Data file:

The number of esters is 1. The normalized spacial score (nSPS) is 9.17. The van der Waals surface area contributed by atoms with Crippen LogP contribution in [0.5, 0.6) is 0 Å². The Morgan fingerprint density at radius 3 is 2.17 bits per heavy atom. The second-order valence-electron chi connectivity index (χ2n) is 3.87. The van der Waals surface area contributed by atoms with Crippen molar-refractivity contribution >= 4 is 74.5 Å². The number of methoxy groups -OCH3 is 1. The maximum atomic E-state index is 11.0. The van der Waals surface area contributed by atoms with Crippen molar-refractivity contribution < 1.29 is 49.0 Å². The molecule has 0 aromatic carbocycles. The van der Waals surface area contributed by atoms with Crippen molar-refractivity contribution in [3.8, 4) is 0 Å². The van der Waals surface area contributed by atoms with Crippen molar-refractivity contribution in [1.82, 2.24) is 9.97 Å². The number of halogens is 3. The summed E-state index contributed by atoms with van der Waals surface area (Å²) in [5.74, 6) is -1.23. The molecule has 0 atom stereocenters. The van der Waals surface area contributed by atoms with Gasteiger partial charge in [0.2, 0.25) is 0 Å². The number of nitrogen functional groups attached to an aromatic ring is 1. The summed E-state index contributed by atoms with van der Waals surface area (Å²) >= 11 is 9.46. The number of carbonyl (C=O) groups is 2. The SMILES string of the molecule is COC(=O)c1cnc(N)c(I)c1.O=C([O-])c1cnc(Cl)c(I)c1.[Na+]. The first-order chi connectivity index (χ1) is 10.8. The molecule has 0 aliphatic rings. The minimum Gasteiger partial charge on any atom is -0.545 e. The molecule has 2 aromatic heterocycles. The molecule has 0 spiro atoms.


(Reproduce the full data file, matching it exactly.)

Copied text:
The number of esters is 1. The normalized spacial score (nSPS) is 9.17. The van der Waals surface area contributed by atoms with Crippen LogP contribution in [0.5, 0.6) is 0 Å². The Morgan fingerprint density at radius 3 is 2.17 bits per heavy atom. The second-order valence-electron chi connectivity index (χ2n) is 3.87. The van der Waals surface area contributed by atoms with Crippen molar-refractivity contribution >= 4 is 74.5 Å². The number of methoxy groups -OCH3 is 1. The maximum atomic E-state index is 11.0. The van der Waals surface area contributed by atoms with Crippen molar-refractivity contribution < 1.29 is 49.0 Å². The molecule has 0 aromatic carbocycles. The van der Waals surface area contributed by atoms with Crippen molar-refractivity contribution in [3.8, 4) is 0 Å². The van der Waals surface area contributed by atoms with Crippen molar-refractivity contribution in [1.82, 2.24) is 9.97 Å². The number of halogens is 3. The summed E-state index contributed by atoms with van der Waals surface area (Å²) in [5.74, 6) is -1.23. The molecule has 0 atom stereocenters. The van der Waals surface area contributed by atoms with Gasteiger partial charge in [0.2, 0.25) is 0 Å². The number of nitrogen functional groups attached to an aromatic ring is 1. The summed E-state index contributed by atoms with van der Waals surface area (Å²) >= 11 is 9.46. The number of carbonyl (C=O) groups is 2. The SMILES string of the molecule is COC(=O)c1cnc(N)c(I)c1.O=C([O-])c1cnc(Cl)c(I)c1.[Na+]. The first-order chi connectivity index (χ1) is 10.8. The molecule has 0 aliphatic rings. The minimum Gasteiger partial charge on any atom is -0.545 e. The molecule has 2 aromatic heterocycles. The molecule has 0 spiro atoms.